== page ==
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Will Rice

April 2018

A series of coincidences have fueled Will Rice’s academic path.

As an undergraduate student, Rice found himself working at a variety of National Parks, feeding his passion for public lands and the outdoors. One of those experiences included serving as an intern park ranger through AmeriCorps in 2013, providing interpretation on endangered shorebirds at Cape Cod National Seashore in Massachusetts.

Years later, in 2017, as a doctoral student studying recreation, park, and tourism management at Penn State, Rice found himself once again at Cape Cod National Seashore, this time as co-instructor of the Adventure Literature: Exploring Cape Cod course.

A collaborative course led by the departments of Recreation, Park, and Tourism Management and English, the intellectual activity of the literature assigned to students informs and enhances the instruction and exploration of the culture of the Cape Cod National Seashore and surrounding community. The non-traditional course is an immersive experience that enhances students’ appreciation of the natural world and understanding of how nature, culture and recreation are intertwined.

“Teaching this course was an awesome fit for me and pure coincidence,” Rice said.

And while Rice’s grandfather is an alumnus of a predecessor program of the Penn State Department of Recreation, Park, and Tourism Management, it was a cross-country trip from Alaska with visits to a variety of universities that led Rice, a Pennsylvania native, to choose Penn State as his home.

“It just felt right,” Rice said.

Rice became interested in public lands in high school, when, once again, by coincidence he happened to catch “The National Parks: America's Best Idea,” a docu-series produced by Ken Burns and Dayton Duncan, on PBS.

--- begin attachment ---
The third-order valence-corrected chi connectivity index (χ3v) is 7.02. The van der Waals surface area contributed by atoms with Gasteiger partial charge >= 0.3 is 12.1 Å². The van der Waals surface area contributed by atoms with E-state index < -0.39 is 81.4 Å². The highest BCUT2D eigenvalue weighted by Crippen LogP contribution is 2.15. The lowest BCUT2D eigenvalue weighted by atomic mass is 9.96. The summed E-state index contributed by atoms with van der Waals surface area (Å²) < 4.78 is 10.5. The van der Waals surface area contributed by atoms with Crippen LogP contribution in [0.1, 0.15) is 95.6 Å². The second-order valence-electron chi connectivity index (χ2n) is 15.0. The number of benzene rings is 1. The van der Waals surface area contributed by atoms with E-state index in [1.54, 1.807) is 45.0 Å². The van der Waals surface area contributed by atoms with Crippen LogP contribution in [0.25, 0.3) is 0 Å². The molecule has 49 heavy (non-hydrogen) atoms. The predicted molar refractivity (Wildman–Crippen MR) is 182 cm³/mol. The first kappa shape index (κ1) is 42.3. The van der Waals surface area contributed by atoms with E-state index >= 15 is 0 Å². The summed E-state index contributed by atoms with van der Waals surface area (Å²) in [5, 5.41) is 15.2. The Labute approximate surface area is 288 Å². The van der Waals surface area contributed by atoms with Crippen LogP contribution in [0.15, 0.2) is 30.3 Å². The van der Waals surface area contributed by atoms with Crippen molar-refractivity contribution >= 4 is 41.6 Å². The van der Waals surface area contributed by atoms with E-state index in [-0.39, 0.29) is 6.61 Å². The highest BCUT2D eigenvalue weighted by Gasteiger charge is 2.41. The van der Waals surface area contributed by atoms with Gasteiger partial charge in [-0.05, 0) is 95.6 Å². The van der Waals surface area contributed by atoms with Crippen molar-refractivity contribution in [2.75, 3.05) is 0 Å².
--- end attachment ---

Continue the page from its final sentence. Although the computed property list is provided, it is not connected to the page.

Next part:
“I watched the entire series and I fell in love with National Parks,” Rice said. “I immediately thought, ‘how do I get to these places as a high schooler with no money.’"

Rice’s first step was applying to be part of a trail crew through the Student Conservation Association, which gave him the opportunity to work alongside other students maintaining trails at Wind Cave National Park in South Dakota.

Since then, Rice has found himself working at a variety of National Parks and public lands in various roles, including blazing trails in Yellowstone National Park, as a Ranger at the Missouri National Recreational River and Grand Canyon National Park, and a Directorate Fellow with the U.S. Fish and Wildlife Service in Alaska.

In addition to teaching, as a Penn State student Rice also conducts research, including at

Grand Teton National Park where he works with Peter Newman, professor and head of the Department of Recreation, Park, and Tourism Management, and Derrick Taff, assistant professor of recreation, park and tourism management, studying both visitor benefits and inhibitors to benefits.

“We’re seeing an increase in visitation at National Parks so it is important to look at how to manage for this increase in use, which we want. At the same time managing the increase can be quite difficult, especially when budgets aren’t getting bigger,” Rice said. “There’s a need to be creative, to manage the influx of visitation without sacrificing visitor experience or the resource itself, and to protect what the parks were created to protect.”

After earning his doctoral degree at Penn State, Rice hopes to work as a social scientist for a land management agency or teach at a university.